Turned a page to read adventure
Felt the faintest walleye bite
Connected to a heart softened by love
Held sacred music to praise his God
Greeted his Savior when he went home
©2011 The Heartwood Group, LLC
The conversation I want to open up over the next series of posts is about “walking the intuition and thinking tightrope”. I have been thinking about Adaptive Leadership as a concept for some years. Instinctively we would say…”of course leaders need to adapt, if they don’t change it can really impact their success”. At the same time, what if a leader must rise above trendy iterations? Not easy to be instinctively going against the flow of other “lemming leaders” marching into a sea of needless change. That might be called “Adeptive Leadership”.
Adaptive leaders CAN CHANGE…OR NOT. Adaptive leadership is experienced as being anchored to values and purpose, not just throwing things at a wall hoping they stick and hope it will redirect the course of your business or life. Adaptive leaders have a firm, but gentle grip on what they believe to be true and effective. They freely hand over their ideas and beliefs for thorough examination by their constituents.
Leaders need to balance their use of process and intuition. I am a big fan of process and mental models to use as maps for leaders to navigate decision making and personal development. Yet, process alone will not guarantee optimum success in decision making. If you are actively seeking excellence there will be many times you have to “trust your gut” too. It is not something everyone does well and some rely too much on just their gut instincts. Together they become a very potent way to make decisions.
When there are big numbers and organizational success or survival at stake it is very difficult to make decisions with very little information. So, you seek information like it is gold. Adaptive leaders are always seeking the latest and newest perspective to make sound decisions. Sound decisions are based on grounded assessments and well thought through speculation.
I find that the adaptive leader is a great at networking as well. That’s how they get and maintain perspective. For example, I don’t hang out with just like-minded people. In my network are people who hold a wide range of political, social, educational, and religious viewpoints. The list could go on, but you get the picture. I know it seems natural to seek out people who agree with us. I like those that don’t agree with me, respectfully, because iron sharpens iron and I may find a blind-spot I didn’t know I had. This doesn’t mean I haven’t established clear ideals and values for myself.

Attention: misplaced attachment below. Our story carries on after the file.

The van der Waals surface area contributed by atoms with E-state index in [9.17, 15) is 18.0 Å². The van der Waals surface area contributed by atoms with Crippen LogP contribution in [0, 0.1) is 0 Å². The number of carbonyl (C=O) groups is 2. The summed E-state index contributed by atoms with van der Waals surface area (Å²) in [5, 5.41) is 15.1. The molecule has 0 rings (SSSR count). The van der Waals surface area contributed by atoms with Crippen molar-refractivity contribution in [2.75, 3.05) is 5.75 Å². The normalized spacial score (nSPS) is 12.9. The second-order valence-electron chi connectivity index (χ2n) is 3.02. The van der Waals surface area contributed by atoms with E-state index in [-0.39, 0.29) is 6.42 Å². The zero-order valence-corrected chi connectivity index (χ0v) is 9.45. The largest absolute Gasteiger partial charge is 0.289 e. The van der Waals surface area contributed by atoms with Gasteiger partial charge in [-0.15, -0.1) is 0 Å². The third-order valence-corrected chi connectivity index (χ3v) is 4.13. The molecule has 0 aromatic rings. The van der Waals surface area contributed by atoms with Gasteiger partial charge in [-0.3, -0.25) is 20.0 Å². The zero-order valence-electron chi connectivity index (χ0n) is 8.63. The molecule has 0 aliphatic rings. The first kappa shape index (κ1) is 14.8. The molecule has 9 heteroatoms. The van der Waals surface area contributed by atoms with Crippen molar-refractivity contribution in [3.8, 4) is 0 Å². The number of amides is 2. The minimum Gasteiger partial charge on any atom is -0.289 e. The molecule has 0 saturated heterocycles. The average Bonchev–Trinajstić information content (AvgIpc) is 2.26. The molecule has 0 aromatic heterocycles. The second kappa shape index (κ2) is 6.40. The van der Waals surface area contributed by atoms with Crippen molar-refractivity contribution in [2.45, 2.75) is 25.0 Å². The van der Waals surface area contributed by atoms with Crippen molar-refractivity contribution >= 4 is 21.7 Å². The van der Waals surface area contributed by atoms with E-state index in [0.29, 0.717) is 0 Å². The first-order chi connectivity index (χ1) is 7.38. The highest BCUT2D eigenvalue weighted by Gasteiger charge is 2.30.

Opinions based on “feelings” are not good sources of information to assert as truth when making decisions. Especially decisions that impact careers and people’s income. This is very difficult because we are emotional beings. Yet many leaders and managers do this consistently and wonder why they fall short of their goals or can’t get people to follow.
Feelings and intuition are not the same. Intuition comes from a knowing that is born from a multiple sourcing of information. All your attention comes slamming together in the moment and you get some “truth”. The experience of knowing something doesn’t always have a linear path.
It has become increasingly important for leaders to have mental models and processes for how they make decisions and overcome obstacles. These could be called standard practices. It is really important for leaders to be eager learners and observant. Why? Because everyday something changes and unless you have some sustainable process for how you make decisions AND learn how to make great decisions–you will not be able to innovate effectively and change as quickly when it is needed in the future.
Because of greater connectedness in the market place with both customers, suppliers, and more direct feedback; we feel the impact of our decisions as leaders more readily. Problems have become even more protractible and less predictable. Breakdowns happen even with the best of maintenance and due diligence. The game is NOT about avoiding problems. Adaptive leadership is about striving toward the goal. Dealing with difficulties is a skill for sure, but your relationship with wanting to embrace problems and deal with them is a mindset.
Opportunities rarely show up as planned on some strategic plan. More likely when we are not prepared. How do you leverage them to quickly and effective keep moving forward toward you goals? It is paramount to gain purchase or leverage on these potential opportunities. If you don’t then reaching defined goals at the right times becomes extremely difficult if not impossible. Next post I’m going to write about “gaining purchase”. How I learned to think intuitively from working side by side with a little German farmer named Bud. He was my Dad, my friend, my mentor, my fishing buddy, and an adaptive leader of his family.